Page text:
The Hero Schliemann
The Dreamer Who Dug for Troy
by Laura Amy Schlitz
I found this delightful biography after Schlitz won this year’s Newbery Medal for her Good Masters! Sweet Ladies! Laura Amy Schlitz is a delightful writer, with a real knack for making historical figures real by sketching them with the details of their lives that help us understand who they really were.
In Heinrich Schliemann, she has a fascinating subject. Schliemann was born in 1822 in Germany and has been variously described as a brilliant archaeologist, a liar, a fraud, a treasure-hunter, and an astute, self-taught classical scholar. There’s evidence that he was all of those things.
Schlitz does an excellent job of presenting the contradictions and faults in his life, while at the same time celebrating his remarkable achievements. Schliemann is the man who found Troy. While archaeologists and classical historians were skeptical over whether such a place actually existed, Schliemann took his dog-eared copy of Homer, went to Turkey, and started digging. He found Troy. In the process, he probably clumsily obliterated a great deal of what he was looking for, but almost everyone now admits that he found Troy. He was quick to label the jewels and gold he found as Priam’s Treasure. It probably wasn’t. And Schliemann undoubtedly committed a crime when he smuggled it out of Turkey, but what he found remains remarkable. For many years, Priam’s Treasure was on display at the Pergamon museum in Berlin. It disappeared at the end of World War II, and in 1993 it went on display at the Pushkin Museum in Moscow.
One such find in a lifetime would make an archaeologist famous. But Schliemann moved from Turkey to Greece and began searching for the tomb of Agamemnon – and found it, of course. The site of Mycenae was well-known, but a reference in a classical Greek text to the tombs being within the city walls had been ignored because the space was thought to be too small. Schliemann got permission to dig in the city – and found the tombs. Here’s how Schlitz describes it:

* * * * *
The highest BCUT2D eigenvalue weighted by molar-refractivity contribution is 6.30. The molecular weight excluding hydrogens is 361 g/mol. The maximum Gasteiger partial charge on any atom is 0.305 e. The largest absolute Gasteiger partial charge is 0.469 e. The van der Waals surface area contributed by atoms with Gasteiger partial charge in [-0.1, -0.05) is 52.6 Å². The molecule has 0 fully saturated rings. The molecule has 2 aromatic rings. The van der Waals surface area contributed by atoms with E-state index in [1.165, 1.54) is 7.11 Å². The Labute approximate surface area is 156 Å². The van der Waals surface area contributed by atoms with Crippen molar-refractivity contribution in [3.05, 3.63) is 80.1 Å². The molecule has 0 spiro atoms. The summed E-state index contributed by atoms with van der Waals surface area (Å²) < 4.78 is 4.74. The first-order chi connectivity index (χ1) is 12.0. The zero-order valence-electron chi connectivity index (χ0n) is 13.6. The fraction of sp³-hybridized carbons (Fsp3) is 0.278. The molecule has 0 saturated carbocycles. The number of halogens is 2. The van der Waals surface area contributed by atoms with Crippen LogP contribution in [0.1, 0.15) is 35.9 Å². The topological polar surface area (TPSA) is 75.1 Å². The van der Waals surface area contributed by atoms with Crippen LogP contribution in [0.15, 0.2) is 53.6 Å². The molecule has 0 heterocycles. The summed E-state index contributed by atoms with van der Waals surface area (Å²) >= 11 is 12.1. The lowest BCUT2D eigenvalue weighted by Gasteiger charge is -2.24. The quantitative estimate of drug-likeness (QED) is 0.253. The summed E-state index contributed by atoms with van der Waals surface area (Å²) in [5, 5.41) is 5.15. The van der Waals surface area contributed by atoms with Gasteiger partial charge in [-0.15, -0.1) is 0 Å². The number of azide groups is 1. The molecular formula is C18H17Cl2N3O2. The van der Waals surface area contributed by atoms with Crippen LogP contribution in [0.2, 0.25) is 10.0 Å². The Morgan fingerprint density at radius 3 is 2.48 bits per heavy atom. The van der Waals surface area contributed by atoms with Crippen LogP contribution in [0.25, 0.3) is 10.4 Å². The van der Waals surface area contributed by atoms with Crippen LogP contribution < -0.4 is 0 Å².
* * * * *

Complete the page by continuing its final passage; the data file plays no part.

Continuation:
“As Heinrich had hoped, the graves were royal tombs, and they were magnificently rich. Fifteen royal corpses were heaped with gold. The men wore gold death masks and breastplates decorated with sunbursts and rosettes. The women were adorned with gold jewelry. All around the bodies were bronze swords and dagggers inlaid with gold and silver, drinking cups made of precious stones, boxes of gold and sliver and ivory. Once again, Heinrich was half-mad with enthusiasm. “I have found an unparalleled treasure,” he wrote. “All the museums in the world put together do not possess one fifth of it. Unfortunately nothing but the glory is mine.” The tombs of Mycenae were even more spectacular than Priam’s treasure.” The artifacts were exquisite, but that was not all – many of the artifacts matched exactly the descriptions found in Homer’s Iliad. Wine cups, swords, jewels, bracelets, helmets – everything was in keeping with Homer’s Bronze Age world.”
Can you see why I really enjoyed this biography? It works on two levels – as an account of how the historical reality of Homer’s world was confirmed by nineteenth century archeology, AND as an account of a fascinating, bold, entrepreneurial amateur – part huckster, part con-man, but highly intelligent, larger than life and favored by fortune.
The book is a 6.5″ x 9.25″ hardback, 72 pages with black & white illustrations throughout. Reading level is upper elementary / junior high – but high school and adult will find the information quite interesting and the narrative style very engaging.